New LBCC program will allow students living in their cars to stay overnight in a parking structure

Long Beach City College students living out of their cars can now park overnight in one of the college’s parking structures after the college announced a “safe parking” pilot program that started this month.

The Safe Parking Program will provide students with access to showers, restrooms, electricity and wireless internet connection seven nights a week. College officials said the program could help students to focus on their coursework without having to worry about their safety or the police being called on them for sleeping in their vehicles.

For now, the program is only in effect at the college’s Pacific Coast Campus in Central Long Beach and space will be limited to 15 students during the pilot period, a college spokesperson said. Stacey Toda, a communications director for the college, said that the decision to put the program at the PCC campus was made with proximity to showers, access to wifi, and ADA accessibility in mind.

In order to qualify for the program, the student experiencing homelessness must be currently enrolled and cannot have a spouse, partner or children with them in the vehicle but documented emotional support and service animals will be accepted, according to a release from the college.

The structure will be open for overnight parking from 10 p.m. to 7 a.m. daily, and showers will be open from 6 a.m. to 8 a.m., according to the college.

“The unfortunate truth is that LBCC has close to 70 students sleeping in their cars each night—quite possibly more,” Long Beach Community College District Interim Superintendent-President Mike Muñoz said in a statement.

“If we can help to keep our students safe so they can better focus on their student responsibilities, this program is absolutely worth pursuing. Our goal at LBCC is always to remove barriers that get in the way of our students’ success.”

The college said that students who use the parking structure will also get opportunities to have their cases managed by LBCC staff who will try to connect them to long-term housing options.

Andy Kerr, a longtime homeless services advocate and member of the county’s oversight advisory board that reviews expenditures of Measure H funding, said that connecting people to services is important and a program like the college’s pilot program provides a good gateway to do that. Kerr said that safe parking programs are better than the alternatives that people experiencing homelessness face, noting that while a car is not an ideal form of shelter, it is better than being exposed to the elements.

“It’s really creative on their part,” Kerr said of the college’s pilot program. “It’s unfortunate that there is a need for that because of the housing affordability issue and so many young people struggling with food and housing security and the inability to pay their rents.”

A survey of nearly 50,000 students conducted by the chancellor of the California Community Colleges last year found that 57% of respondents had basic needs insecurity, with students of color reporting at higher rates than White students.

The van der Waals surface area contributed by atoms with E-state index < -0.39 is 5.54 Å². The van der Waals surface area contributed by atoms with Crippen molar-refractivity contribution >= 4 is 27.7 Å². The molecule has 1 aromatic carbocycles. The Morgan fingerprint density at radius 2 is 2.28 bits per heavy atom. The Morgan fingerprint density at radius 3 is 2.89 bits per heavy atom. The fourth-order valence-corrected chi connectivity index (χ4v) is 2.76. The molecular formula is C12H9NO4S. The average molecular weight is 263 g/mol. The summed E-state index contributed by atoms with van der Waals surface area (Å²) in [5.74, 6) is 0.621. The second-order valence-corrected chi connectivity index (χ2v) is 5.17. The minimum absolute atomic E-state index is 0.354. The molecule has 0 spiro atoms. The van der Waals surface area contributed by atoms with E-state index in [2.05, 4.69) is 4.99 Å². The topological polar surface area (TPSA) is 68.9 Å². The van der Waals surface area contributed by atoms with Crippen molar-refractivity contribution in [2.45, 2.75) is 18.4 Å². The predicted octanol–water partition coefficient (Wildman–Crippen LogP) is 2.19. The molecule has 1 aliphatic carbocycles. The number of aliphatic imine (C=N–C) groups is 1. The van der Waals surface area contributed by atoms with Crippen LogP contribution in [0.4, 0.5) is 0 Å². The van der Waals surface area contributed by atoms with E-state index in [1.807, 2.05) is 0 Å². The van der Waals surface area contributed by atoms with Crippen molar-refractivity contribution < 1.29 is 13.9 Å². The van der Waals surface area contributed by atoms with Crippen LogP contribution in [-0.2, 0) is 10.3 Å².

The survey showed that 40% of students surveyed were food insecure while 37% were facing housing insecurity. Eighteen percent of students reported being homeless.

Last year, a college spokesperson estimated that about 10% of LBCC students were homeless, something that they said contributed to a dip in enrollment. Toda said that the college knows of 199 students who are experiencing homelessness but can only track the students who have reached out or spoken to a staff or faculty member.

The college has worked to help struggling students in recent years, creating the Viking Vault, a food pantry that provides unlimited free groceries to enrolled students, as well as working to connect homeless students to housing.

California community colleges received $100 million to help homeless and food insecure students as part of the last statewide budget signed into law by Gov. Gavin Newsom this year.

The money was meant to fund programs like the Viking Vault but also to help colleges offer on and off-campus housing resources.

The Long Beach safe parking program is believed to be the first in the region but it could have been the norm if a statewide bill that would have required all community colleges to offer their parking lots for overnight parking hadn’t been pulled from consideration in 2019. Other colleges in the area have taken steps to help their homeless student populations.

Cerritos College opened the state’s first housing exclusively set aside for students experiencing homelessness last year. The $4 million Village at Cerritos College has the capacity to house 28 students.

[Editors note: This story has been updated with additional information from the college about the program.]

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Jason Ruiz covers City Hall and politics for the Long Beach Post.
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